• Oh no, more Daisy! At least they didn't stuff Ryder down our throats yet! Oh well, at least it gives Lauren some screen time. I loved her at the range taking target practice. It will be another murder because you have to give the GCPD something to do. I guess you go to Genoa City if you want to commit a crime but you also want to go there if you're sick. 3 Examples: Victor had a heart transplant and he has never had any rejection issues, matter of fact, he sucks down alcohol like a Frat boy. #2 Speaking of alcohol, Nicki is cured of alcoholism. Not even a sniff of vodka since Deacon started pressing license plates! #3 Jack was flat lining in the OR and the very same episode he was sitting up in bed talking to his sisters. I'm surprised he hasn't jumped out of that wheel chair to run a marathon yet! That's ok, I still love ya Y&R. - Timothy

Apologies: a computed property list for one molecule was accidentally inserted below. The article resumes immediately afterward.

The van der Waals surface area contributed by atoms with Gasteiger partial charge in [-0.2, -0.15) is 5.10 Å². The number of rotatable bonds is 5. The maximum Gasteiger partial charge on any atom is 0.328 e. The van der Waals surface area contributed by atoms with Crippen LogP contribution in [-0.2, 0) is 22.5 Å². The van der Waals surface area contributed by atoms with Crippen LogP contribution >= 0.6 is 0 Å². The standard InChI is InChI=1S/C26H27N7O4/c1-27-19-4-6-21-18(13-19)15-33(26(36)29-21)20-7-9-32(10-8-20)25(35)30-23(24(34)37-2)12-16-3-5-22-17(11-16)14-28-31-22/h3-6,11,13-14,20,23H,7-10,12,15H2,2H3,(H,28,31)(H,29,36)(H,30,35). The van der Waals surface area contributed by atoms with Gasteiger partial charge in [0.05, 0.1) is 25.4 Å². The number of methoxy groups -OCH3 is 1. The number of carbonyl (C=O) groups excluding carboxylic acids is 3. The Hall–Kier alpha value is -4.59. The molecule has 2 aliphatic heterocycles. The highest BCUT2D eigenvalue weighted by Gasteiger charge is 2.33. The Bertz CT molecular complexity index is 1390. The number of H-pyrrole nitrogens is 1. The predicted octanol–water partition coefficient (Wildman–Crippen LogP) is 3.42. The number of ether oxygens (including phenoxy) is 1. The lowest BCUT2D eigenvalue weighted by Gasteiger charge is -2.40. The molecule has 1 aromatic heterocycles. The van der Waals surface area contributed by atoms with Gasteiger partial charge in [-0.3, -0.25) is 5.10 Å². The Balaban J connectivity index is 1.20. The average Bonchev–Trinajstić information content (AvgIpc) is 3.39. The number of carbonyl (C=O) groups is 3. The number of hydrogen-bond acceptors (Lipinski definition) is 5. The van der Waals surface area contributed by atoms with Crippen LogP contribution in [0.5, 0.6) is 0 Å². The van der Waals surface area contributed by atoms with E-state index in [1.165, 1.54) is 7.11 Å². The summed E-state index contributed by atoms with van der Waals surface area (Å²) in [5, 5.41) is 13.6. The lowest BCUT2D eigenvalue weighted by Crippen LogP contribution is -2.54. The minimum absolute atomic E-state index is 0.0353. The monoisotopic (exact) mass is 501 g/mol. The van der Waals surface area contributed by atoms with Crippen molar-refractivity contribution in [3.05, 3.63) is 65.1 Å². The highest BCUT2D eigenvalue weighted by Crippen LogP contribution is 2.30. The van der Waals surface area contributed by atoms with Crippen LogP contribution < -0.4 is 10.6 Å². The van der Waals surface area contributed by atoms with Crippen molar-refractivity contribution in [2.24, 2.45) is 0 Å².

• Are we really supposed to believe Nikki is surprised that Victor would lie to her face? This is a pathetic attempt to draw up interest in a Jack and Nikki pairing and I, for one, am not interested. With Nikki, Jack will only be about one-upping Victor, throwing his relationship with Nikki in Victor's face...treating Nikki like some sort of toy he took from the town bully. Doesn't Jack, Nikki and the fans deserve better than that from these adults? If George confessing to stealing money from people is supposed to endear us to Phyllis, TPTB are failing. Phyllis has tried to kill people and broken up marriages...what makes her better than her father? I still can't stand her! I still don't like Adam, even now that he is blind and I can't wait until everyone finds out Adam unleashed Patty on GC this last time! Even though I know Daisy is pure evil, I will enjoy her sticking it to Phyllis the same way Phyllis stuck it to Billy and Victoria! Lastly, I don't understand Victoria's obsession with having a baby. She acts as if she has no children at all. What is Reed...chopped liver? Something tells me that even though Chelsea signed the papers, the baby still will not be raised by Billy and Victoria. - Carolyn